C h a z z W r i t e s . c o m

The publishing revolution already happened.

Writers, Readers and the Blame We Get

Dark Higher Than Jesus banner adI know a couple of erotica authors well enough to tell you that their private lives are not a full schedule of whips, naked gymnastics and ropes with elaborate knots. They’ve never had sex at the top of the Eiffel Tower with multiple hunky Norwegians. They’re ordinary moms who share your concerns about life. They have vivid imaginations that stay busy while they’re stuck in traffic as they chauffeur their children to play dates. Some readers draw conclusions about the character of the writer from the books they write. Unless it’s an autobiography, that’s an annoying habit.

When I wrote Self-help for Stoners, some readers assumed I was a drug addict. Never mind my liberal stance on unwinnable drug wars and the hypocrisy and sadism of sanctions against marijuana users. My addictions are sovereignty, choice and chocolate croissants. The drug I toss back most? Caffeine, just like you. When I wrote Sex, Death & Mind Control, some people thought I dabbled in the occult. Not so. I am not in a cult, either, (though I wouldn’t be averse to leading one for those awesome tax perks.) My work is fiction and my brain makes odd neural connections. Ideas get put together in new and exciting ways. That’s writing and that’s all.

When I gave my dad Higher Than Jesus for Christmas, he felt self-conscious about reading a crime novel written by his son that included sex. I know that because he tried to make me feel self-conscious about it. Yes, there’s a particularly blushworthy chapter, but I told him when I gave it to him that he never complained about the violence in my books, so he didn’t get to object to the sex. Here’s that fun phone conversation:

Me: Merry Christmas, Dad!

Him: I’m almost finished reading Higher Than Jesus. It’s quite the book.

Me (catching the tone): Uh-huh.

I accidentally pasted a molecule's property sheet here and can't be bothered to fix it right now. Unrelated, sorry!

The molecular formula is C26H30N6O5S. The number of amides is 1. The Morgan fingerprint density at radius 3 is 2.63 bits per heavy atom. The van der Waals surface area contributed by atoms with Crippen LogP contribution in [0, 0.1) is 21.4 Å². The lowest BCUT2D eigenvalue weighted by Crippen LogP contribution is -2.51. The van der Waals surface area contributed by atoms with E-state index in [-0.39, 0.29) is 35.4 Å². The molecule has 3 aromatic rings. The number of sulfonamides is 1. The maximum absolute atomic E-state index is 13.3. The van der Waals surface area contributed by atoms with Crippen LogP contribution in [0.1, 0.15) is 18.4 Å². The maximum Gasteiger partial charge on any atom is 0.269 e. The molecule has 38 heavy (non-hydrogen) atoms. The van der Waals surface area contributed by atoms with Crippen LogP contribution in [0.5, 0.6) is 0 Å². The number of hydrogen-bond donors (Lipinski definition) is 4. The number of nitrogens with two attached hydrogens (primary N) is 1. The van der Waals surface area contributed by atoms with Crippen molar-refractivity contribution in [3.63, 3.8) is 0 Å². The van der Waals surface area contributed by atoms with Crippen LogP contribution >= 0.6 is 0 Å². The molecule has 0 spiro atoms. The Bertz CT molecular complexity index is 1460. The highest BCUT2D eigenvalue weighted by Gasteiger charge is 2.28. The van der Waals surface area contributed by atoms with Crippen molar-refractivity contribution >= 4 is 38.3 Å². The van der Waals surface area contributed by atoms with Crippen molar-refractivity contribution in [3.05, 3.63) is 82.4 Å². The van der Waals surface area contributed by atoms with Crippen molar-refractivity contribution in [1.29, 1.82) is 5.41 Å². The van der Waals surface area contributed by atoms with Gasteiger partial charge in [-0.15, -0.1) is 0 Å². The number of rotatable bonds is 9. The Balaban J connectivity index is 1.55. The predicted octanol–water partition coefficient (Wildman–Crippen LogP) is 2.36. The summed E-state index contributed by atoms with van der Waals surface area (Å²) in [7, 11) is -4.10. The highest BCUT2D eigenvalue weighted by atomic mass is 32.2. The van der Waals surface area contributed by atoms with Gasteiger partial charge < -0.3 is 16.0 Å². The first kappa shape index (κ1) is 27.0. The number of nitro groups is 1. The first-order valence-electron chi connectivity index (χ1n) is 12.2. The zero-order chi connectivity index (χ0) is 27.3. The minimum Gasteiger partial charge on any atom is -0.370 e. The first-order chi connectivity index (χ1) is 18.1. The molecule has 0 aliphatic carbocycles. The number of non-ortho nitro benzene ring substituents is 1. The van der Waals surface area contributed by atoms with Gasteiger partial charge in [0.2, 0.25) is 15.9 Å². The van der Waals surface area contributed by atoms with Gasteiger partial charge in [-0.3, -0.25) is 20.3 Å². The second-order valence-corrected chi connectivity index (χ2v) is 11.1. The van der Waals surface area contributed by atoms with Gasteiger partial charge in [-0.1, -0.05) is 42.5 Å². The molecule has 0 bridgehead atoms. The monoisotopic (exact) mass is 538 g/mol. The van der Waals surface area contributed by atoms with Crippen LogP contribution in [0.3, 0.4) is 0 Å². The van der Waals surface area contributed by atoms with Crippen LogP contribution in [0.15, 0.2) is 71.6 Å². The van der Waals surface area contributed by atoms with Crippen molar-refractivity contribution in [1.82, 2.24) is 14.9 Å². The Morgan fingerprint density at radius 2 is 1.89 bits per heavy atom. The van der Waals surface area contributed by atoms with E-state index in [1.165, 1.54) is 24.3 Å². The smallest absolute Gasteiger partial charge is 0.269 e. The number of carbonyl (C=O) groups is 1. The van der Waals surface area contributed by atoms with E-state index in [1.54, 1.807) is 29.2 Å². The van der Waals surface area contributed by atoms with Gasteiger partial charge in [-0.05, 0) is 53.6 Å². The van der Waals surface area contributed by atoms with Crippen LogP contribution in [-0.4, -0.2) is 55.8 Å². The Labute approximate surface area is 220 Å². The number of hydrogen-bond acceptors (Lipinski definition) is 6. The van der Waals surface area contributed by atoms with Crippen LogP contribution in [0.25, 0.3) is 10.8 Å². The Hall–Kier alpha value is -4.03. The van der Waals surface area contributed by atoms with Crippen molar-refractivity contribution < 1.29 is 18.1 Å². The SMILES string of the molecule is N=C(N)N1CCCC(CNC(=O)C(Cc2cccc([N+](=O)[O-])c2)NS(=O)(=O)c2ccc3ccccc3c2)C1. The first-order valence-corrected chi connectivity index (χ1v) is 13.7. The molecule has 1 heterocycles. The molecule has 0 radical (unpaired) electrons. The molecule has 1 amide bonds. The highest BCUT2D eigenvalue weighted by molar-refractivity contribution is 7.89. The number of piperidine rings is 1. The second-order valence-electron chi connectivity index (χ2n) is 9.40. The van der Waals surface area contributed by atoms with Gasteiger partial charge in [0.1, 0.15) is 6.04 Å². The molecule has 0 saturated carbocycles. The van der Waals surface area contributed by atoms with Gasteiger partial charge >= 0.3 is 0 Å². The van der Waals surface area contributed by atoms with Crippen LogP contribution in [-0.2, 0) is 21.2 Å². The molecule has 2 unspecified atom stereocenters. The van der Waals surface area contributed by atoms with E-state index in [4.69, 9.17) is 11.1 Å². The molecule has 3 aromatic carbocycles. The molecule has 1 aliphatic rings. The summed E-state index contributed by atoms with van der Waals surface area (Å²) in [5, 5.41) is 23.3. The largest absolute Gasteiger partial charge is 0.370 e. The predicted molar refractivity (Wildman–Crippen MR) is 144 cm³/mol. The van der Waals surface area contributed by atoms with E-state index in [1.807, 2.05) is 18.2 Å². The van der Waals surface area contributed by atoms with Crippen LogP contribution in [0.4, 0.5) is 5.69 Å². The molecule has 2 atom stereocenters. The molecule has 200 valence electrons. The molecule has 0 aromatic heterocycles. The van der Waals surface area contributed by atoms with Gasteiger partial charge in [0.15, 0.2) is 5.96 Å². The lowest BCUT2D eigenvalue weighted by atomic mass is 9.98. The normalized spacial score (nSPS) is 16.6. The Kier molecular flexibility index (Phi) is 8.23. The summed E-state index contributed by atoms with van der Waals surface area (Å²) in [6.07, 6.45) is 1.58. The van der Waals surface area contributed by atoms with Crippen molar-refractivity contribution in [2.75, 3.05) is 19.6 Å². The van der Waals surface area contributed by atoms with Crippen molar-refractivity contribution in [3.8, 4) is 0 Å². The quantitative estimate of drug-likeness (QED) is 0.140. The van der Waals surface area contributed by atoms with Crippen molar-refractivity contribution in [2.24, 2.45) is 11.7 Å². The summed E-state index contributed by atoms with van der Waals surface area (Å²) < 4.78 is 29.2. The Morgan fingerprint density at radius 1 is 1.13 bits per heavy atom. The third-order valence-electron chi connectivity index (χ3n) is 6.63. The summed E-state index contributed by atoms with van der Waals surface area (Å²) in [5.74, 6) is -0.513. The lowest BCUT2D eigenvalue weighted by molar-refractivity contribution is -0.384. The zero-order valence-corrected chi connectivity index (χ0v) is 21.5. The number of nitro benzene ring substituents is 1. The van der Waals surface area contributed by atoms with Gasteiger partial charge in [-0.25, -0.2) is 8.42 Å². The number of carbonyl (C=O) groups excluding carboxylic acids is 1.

Him: I think you have fantasies about long legs —

Me: Stop! It’s fiction, Dad. I’m a writer. You’re an adult. I’m treating you like one.

Him (apparently unconvinced of points one through four): Mm, yeah. Well, I did enjoy it.

Me (deadpan): Imagine my relief.

Worse? Now I’m a bit worried. Since the gut-wrenching horror of the tragedy and loss in Newtown, Connecticut, even I’m becoming concerned that my fiction might intersect with real life. Part of the plot of Higher Than Jesus turns on a gun control issue and the actions of a fanatical group. Real life events have turned since I wrote that novel. Congruence make me think that my fiction and conjecture could actually line up with plots in reality. If something in particular (a very bad thing) happens in January, will some reader try to make that connection to my funny, sexy crime novel? They won’t call me prescient. They’ll wonder if a nut read my book!  

I hope law enforcement officers will foil any real life plots. Jesus Diaz is an interesting character, but I don’t think issues of national security and international peace should be left to my goofy, conflicted, love-obsessed, Vicodin-addicted hit man. He foils plots, too, but never in an easy, linear way. Our world has lots of tough problems, but fiction isn’t the problem. If anything, it’s a solution. Fiction is a safe outlet for revenge fantasies. Art yields entertainment, not sorrow. (Yes, I believe this is true about video games, too. Penn & Teller did an episode about the safety of video games. Here’s a link to that vulgar, NSFW video on my author site. This video is not for the easily offended or anyone who refuses to even consider that video games might not cause horrible school shootings.)

To readers: Please don’t ascribe words on the page to the character of the author. We’re just tap dancing to entertain you and most of us prefer to keep our violence where it can be safely managed: In fiction. Yes, my revenge fantasies are rooted in a deep dark place, but I learned to sublimate my rage with humour. If you’re going to make assumptions about me from my books, please assume I’m better than I am, not worse.

"Worthy of Elmore Leonard with shades of Thomas Harris..."

“Worthy of Elmore Leonard with shades of Thomas Harris…”

~ Robert Chazz Chute writes suspense and crime novels. He’s not Cuban. He’s not a hit man. He’s close to the same height as his Cuban hit man, though, so clearly he’s exactly like his fictional killer. Hear the All That Chazz podcast and check out his books at the links at AllThatChazz.com.

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4 Responses

  1. [...] (I talk about larger issues around fiction and the assumptions we make about writers from reading th… [...]

  2. [...] Writers, Readers and the Blame We Get (chazzwrites.com) [...]

  3. I’ve had someone read Shelia and ask me if I was a victim of abuse. How else would I understand so wholly what happens in the human psyche when those acts occur? Don’t take it personally; realize it’s because you did such an excellent job of creating that fiction that you blurred the line between it and reality. Prance like a peacock because you made them believe, even if only for a moment, you had those trials yourself. You made them wonder if you had inside knowledge. WRITE ON! :)

  4. [...] Writers, Readers and the Blame We Get (chazzwrites.com) [...]

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